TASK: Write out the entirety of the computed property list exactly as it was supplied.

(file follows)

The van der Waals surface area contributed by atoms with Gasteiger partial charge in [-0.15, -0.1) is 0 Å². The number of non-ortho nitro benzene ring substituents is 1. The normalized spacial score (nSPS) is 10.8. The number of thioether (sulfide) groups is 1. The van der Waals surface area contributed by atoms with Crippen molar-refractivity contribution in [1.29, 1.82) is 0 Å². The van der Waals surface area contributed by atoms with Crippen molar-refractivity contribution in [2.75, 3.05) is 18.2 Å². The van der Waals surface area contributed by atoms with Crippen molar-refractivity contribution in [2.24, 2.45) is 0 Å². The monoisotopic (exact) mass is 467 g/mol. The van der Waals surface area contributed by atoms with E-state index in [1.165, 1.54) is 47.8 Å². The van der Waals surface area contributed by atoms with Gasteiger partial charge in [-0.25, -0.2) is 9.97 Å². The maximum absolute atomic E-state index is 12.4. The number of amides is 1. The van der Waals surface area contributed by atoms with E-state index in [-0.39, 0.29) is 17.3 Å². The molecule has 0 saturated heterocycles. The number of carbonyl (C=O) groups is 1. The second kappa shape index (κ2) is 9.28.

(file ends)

The van der Waals surface area contributed by atoms with Gasteiger partial charge in [-0.15, -0.1) is 0 Å². The number of non-ortho nitro benzene ring substituents is 1. The normalized spacial score (nSPS) is 10.8. The number of thioether (sulfide) groups is 1. The van der Waals surface area contributed by atoms with Crippen molar-refractivity contribution in [1.29, 1.82) is 0 Å². The van der Waals surface area contributed by atoms with Crippen molar-refractivity contribution in [2.75, 3.05) is 18.2 Å². The van der Waals surface area contributed by atoms with Crippen molar-refractivity contribution in [2.24, 2.45) is 0 Å². The monoisotopic (exact) mass is 467 g/mol. The van der Waals surface area contributed by atoms with E-state index in [1.165, 1.54) is 47.8 Å². The van der Waals surface area contributed by atoms with Gasteiger partial charge in [-0.25, -0.2) is 9.97 Å². The maximum absolute atomic E-state index is 12.4. The number of amides is 1. The van der Waals surface area contributed by atoms with E-state index in [-0.39, 0.29) is 17.3 Å². The molecule has 0 saturated heterocycles. The number of carbonyl (C=O) groups is 1. The second kappa shape index (κ2) is 9.28.